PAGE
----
Although UCP2, PRPF40A, and COL1A1 upregulation has been previously observed in malignant tissues (Ayyasamy et al. 2011; Ramaswamy et al. 2003; Thakur et al. 2008) and associated with response to hypoxia and oxidative stress (Baffy 2010; Falanga et al. 2002; García-Trevijano et al. 1999; Papaiahgari et al. 2007), little is known about their status in lung cancer. The data presented hereby demonstrate a trend of overexpression of UCP2 and significant overexpression of COL1A1 and PRPF40A in NSCLCs compared to adjacent normal tissues. Moreover, expression of all three genes correlated with that of hypoxia markers: CYGB, HIF1α, and VEGFa. Furthermore, we observed that PRPF40A promoter remained unmethylated, while UCP2 promoter was sporadically methylated in few cancer samples. Interestingly, we demonstrated a trend of increased methylation within COL1A1 promoter in a subset of NSCLCs; however, it did not associated with COL1A1 expression. This might be due to insufficient sample number taken into analysis, existence of another promoter controlling COL1A1 expression or presence of a potent factor that affects COL1A1 mRNA content more profoundly than DNA methylation, e.g., tumour hypoxia. Indeed, COL1A1 expression strongly correlates with hypoxia markers in tissues and becomes upregulated as well in low oxygen tension in our cell line model. Thus, the effect of hypoxia may be masking the methylation events observed in the subset of the NSCLC tissues. Surprisingly, our data indicate positive correlation of COL1A1, UCP2, and PRPF40A with CYGB expression, which has been previously shown to be inverse in in vitro experiments (Shivapurkar et al. 2008). In the data published by Shivapurkar et al., transient CYGB overexpression resulted in >twofold downregulation of the three genes; however, this effect was less pronounced and reproducible in the cells with stable CYGB overexpression. While in vivo data not always recapitulate in vitro observations, prolonged tumour hypoxia identified in our tissue set may additionally modify the interdependence of CYGB and its proposed downstream effectors. For example, in tumour microenvironment, CYGB may undergo functional alterations that affect its properties as the regulator of downstream genes.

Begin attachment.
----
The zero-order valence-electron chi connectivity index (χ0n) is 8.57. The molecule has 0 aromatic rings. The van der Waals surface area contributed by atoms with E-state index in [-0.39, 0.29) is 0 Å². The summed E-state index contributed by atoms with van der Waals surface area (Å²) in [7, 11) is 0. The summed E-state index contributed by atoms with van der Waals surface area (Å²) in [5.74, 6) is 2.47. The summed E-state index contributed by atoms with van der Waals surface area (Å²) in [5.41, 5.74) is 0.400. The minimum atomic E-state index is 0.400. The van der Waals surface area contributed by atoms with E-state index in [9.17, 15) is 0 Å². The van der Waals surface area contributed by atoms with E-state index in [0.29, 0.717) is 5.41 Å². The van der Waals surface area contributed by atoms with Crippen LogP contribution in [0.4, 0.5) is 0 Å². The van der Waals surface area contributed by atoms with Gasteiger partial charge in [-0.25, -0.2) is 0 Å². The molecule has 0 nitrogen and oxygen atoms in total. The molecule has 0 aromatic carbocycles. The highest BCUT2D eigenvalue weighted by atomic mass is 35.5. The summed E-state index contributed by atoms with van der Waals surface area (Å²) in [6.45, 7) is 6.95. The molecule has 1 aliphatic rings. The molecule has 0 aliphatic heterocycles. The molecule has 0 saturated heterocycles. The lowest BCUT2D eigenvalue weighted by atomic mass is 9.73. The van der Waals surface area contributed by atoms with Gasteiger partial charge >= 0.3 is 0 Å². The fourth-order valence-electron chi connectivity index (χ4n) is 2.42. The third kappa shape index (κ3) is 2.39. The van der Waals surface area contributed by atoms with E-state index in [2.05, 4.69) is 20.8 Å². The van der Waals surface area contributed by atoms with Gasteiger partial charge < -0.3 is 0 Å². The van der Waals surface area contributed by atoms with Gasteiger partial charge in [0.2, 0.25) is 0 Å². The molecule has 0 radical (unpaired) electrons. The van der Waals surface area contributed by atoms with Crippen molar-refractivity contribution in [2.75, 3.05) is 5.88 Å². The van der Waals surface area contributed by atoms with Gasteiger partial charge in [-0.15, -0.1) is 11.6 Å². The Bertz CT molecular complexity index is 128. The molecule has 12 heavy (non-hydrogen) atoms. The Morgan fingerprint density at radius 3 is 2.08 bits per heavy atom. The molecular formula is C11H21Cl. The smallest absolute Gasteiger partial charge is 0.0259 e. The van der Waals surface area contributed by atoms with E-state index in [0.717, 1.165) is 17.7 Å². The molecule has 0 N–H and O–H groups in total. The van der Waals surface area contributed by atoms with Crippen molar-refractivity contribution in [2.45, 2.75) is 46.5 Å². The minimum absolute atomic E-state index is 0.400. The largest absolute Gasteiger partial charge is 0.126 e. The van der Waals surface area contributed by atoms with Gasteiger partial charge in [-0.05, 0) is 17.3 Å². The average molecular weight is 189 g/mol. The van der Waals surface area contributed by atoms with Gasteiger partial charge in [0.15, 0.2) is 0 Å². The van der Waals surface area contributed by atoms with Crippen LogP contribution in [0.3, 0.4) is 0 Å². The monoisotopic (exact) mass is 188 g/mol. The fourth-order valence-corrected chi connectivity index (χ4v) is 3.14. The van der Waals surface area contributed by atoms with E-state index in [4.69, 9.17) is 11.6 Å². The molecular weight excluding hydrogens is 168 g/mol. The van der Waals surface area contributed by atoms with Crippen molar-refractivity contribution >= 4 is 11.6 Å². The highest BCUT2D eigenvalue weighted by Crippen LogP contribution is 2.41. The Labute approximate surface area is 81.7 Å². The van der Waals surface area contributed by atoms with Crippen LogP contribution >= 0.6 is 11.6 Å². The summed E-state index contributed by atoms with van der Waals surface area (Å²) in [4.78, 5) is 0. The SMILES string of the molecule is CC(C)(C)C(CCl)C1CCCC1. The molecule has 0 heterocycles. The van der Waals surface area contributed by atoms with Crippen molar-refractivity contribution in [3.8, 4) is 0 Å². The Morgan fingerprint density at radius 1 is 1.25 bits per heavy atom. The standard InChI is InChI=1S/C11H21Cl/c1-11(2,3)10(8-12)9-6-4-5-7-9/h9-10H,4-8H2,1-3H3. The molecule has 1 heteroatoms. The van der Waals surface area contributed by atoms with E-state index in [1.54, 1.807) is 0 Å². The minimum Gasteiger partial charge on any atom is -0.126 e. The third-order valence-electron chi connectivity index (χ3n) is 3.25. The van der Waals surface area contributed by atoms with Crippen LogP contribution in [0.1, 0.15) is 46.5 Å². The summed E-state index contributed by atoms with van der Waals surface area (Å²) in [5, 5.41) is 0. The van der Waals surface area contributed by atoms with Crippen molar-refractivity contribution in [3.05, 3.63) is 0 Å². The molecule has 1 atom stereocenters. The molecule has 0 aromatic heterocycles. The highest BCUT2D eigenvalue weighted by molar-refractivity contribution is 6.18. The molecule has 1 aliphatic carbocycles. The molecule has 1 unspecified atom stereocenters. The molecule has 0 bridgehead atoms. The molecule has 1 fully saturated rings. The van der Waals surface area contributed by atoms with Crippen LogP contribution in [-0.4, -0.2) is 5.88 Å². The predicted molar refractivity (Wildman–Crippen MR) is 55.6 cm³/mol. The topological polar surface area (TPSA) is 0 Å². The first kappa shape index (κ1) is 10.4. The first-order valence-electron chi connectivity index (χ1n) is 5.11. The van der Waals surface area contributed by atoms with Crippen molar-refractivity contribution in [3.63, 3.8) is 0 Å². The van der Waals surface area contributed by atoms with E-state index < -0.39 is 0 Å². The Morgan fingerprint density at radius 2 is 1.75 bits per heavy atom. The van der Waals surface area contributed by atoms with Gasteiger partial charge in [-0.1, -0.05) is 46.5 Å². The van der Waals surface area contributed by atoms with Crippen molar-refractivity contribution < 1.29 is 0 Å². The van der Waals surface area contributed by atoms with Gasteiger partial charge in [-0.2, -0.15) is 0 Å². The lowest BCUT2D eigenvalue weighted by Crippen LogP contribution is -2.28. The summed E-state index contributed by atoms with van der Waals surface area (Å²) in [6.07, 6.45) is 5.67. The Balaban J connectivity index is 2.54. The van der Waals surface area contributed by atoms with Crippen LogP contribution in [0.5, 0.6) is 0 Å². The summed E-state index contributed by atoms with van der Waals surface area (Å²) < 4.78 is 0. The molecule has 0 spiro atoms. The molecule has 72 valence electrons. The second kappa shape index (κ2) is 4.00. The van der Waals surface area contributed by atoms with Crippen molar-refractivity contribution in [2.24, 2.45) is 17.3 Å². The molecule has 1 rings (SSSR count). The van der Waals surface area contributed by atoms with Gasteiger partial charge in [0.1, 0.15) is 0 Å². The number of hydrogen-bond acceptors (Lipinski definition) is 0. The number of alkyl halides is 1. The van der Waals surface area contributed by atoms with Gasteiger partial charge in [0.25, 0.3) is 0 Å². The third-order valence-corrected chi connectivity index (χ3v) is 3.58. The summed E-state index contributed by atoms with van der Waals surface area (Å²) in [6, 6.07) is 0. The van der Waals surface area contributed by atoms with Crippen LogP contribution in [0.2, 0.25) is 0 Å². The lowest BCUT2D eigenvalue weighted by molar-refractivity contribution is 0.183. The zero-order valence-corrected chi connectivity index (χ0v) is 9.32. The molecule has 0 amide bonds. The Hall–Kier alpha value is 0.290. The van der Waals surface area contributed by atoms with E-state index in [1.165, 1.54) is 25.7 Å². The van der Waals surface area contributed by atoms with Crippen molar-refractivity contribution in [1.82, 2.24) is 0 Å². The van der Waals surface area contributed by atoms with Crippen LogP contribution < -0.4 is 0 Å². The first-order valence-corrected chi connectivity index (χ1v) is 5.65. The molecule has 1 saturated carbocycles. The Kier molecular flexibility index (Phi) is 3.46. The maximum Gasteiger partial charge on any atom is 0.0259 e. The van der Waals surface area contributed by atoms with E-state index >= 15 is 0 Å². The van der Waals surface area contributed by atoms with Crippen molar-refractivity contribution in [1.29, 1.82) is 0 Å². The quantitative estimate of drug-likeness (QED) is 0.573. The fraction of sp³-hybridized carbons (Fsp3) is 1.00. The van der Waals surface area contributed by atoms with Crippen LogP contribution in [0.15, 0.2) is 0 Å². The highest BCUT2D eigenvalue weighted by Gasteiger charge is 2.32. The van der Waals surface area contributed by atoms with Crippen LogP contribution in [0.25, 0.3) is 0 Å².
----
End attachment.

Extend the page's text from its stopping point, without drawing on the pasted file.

Despite the clustering of the three genes with hypoxia markers in tissues, in vitro hypoxia had differential effect on their expression. The statistical correlation between various genes might reflect similar, but unrelated expression patterns. These patterns could manifest the specificity of pathologic transcriptome rather than the activation of a particular signalling pathway. From this point of view, lack of responsiveness in the cells incubated at low O 2 level may indicate independence of PRPF40A and UCP2 from hypoxia in NSCLCs. It is possible as well that in the lung cancer setting, UCP2 and PRPF40A act upstream of hypoxia pathways, thus inducing expression of HIF1α independently of the O 2 tension. Alternatively, the expression of PRPF40A and UCP2 may require additional stimulators, which are present in tumour microenvironment in vivo, but absent in vitro (e.g., more acute O 2 deficit, cytokine release, and interactions with extracellular stroma) (Creighton et al. 2005). Falanga and colleagues, for instance, reported that in dermal fibroblasts, hypoxia augments the transcription and extracellular deposition of COL1A1 via TGF-b pathway (Falanga et al. 2002). Although the three genes have been previously shown upregulated upon hypoxic stimulus at the mRNA and/or protein level (Deng et al. 2012; Falanga et al. 2002; Lai et al. 2016), observations in other experimental settings suggest their hypoxia-driven downregulation (Duval et al. 2016; Perry et al. 2013; Wang et al. 2016). Altogether these data indicate that the responsiveness to low O 2 level by COL1A1, UCP2, and PRPF40A is dependent on cellular context.